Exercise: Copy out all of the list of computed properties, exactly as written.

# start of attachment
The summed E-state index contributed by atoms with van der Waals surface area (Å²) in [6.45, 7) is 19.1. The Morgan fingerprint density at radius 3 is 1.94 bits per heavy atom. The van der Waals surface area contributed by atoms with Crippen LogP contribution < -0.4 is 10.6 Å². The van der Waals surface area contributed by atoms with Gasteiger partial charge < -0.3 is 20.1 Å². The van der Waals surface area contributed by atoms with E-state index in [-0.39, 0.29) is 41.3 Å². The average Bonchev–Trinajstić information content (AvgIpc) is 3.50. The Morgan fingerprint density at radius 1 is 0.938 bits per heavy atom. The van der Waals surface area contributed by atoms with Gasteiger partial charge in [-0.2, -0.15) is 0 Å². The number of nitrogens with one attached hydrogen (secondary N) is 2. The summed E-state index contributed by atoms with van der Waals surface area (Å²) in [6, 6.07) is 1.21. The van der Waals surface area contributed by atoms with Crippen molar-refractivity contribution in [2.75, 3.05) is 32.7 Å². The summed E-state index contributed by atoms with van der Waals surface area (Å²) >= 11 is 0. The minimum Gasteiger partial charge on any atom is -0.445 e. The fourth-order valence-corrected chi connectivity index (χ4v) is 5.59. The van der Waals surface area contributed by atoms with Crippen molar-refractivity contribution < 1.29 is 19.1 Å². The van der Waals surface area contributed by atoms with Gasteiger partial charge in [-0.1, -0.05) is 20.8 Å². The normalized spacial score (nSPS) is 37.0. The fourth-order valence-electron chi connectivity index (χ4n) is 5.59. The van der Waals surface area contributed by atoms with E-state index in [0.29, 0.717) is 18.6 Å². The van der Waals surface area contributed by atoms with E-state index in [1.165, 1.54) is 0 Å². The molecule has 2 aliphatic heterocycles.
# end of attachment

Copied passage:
The summed E-state index contributed by atoms with van der Waals surface area (Å²) in [6.45, 7) is 19.1. The Morgan fingerprint density at radius 3 is 1.94 bits per heavy atom. The van der Waals surface area contributed by atoms with Crippen LogP contribution < -0.4 is 10.6 Å². The van der Waals surface area contributed by atoms with Gasteiger partial charge < -0.3 is 20.1 Å². The van der Waals surface area contributed by atoms with E-state index in [-0.39, 0.29) is 41.3 Å². The average Bonchev–Trinajstić information content (AvgIpc) is 3.50. The Morgan fingerprint density at radius 1 is 0.938 bits per heavy atom. The van der Waals surface area contributed by atoms with Gasteiger partial charge in [-0.2, -0.15) is 0 Å². The number of nitrogens with one attached hydrogen (secondary N) is 2. The summed E-state index contributed by atoms with van der Waals surface area (Å²) in [6, 6.07) is 1.21. The van der Waals surface area contributed by atoms with Crippen molar-refractivity contribution in [2.75, 3.05) is 32.7 Å². The summed E-state index contributed by atoms with van der Waals surface area (Å²) >= 11 is 0. The minimum Gasteiger partial charge on any atom is -0.445 e. The fourth-order valence-corrected chi connectivity index (χ4v) is 5.59. The van der Waals surface area contributed by atoms with Crippen molar-refractivity contribution < 1.29 is 19.1 Å². The van der Waals surface area contributed by atoms with Gasteiger partial charge in [-0.1, -0.05) is 20.8 Å². The normalized spacial score (nSPS) is 37.0. The fourth-order valence-electron chi connectivity index (χ4n) is 5.59. The van der Waals surface area contributed by atoms with E-state index in [0.29, 0.717) is 18.6 Å². The van der Waals surface area contributed by atoms with E-state index in [1.165, 1.54) is 0 Å². The molecule has 2 aliphatic heterocycles.